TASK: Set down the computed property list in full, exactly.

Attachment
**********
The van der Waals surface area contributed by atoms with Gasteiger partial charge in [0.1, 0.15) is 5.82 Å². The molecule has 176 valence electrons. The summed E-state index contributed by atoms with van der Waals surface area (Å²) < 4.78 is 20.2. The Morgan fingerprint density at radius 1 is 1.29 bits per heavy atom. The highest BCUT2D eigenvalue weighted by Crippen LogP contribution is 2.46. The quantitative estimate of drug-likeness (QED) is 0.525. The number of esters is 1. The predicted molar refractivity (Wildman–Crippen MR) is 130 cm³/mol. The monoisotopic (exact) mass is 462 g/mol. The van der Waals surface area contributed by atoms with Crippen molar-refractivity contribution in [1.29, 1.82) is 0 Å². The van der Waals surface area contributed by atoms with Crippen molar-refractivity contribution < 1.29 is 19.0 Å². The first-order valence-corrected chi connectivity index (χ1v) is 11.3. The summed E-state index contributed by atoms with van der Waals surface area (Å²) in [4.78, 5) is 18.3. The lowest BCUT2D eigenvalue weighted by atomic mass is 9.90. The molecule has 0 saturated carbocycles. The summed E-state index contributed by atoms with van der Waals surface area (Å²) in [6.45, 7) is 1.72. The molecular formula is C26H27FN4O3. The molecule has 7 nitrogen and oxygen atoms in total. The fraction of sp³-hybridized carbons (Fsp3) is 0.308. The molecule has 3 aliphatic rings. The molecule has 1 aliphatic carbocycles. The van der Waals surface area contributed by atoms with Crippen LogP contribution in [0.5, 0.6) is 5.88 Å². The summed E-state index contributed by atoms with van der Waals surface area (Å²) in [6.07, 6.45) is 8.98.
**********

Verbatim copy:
The van der Waals surface area contributed by atoms with Gasteiger partial charge in [0.1, 0.15) is 5.82 Å². The molecule has 176 valence electrons. The summed E-state index contributed by atoms with van der Waals surface area (Å²) < 4.78 is 20.2. The Morgan fingerprint density at radius 1 is 1.29 bits per heavy atom. The highest BCUT2D eigenvalue weighted by Crippen LogP contribution is 2.46. The quantitative estimate of drug-likeness (QED) is 0.525. The number of esters is 1. The predicted molar refractivity (Wildman–Crippen MR) is 130 cm³/mol. The monoisotopic (exact) mass is 462 g/mol. The van der Waals surface area contributed by atoms with Crippen molar-refractivity contribution in [1.29, 1.82) is 0 Å². The van der Waals surface area contributed by atoms with Crippen molar-refractivity contribution < 1.29 is 19.0 Å². The first-order valence-corrected chi connectivity index (χ1v) is 11.3. The summed E-state index contributed by atoms with van der Waals surface area (Å²) in [4.78, 5) is 18.3. The lowest BCUT2D eigenvalue weighted by atomic mass is 9.90. The molecule has 0 saturated carbocycles. The summed E-state index contributed by atoms with van der Waals surface area (Å²) in [6.45, 7) is 1.72. The molecular formula is C26H27FN4O3. The molecule has 7 nitrogen and oxygen atoms in total. The fraction of sp³-hybridized carbons (Fsp3) is 0.308. The molecule has 3 aliphatic rings. The molecule has 1 aliphatic carbocycles. The van der Waals surface area contributed by atoms with Crippen LogP contribution in [0.5, 0.6) is 5.88 Å². The summed E-state index contributed by atoms with van der Waals surface area (Å²) in [6.07, 6.45) is 8.98.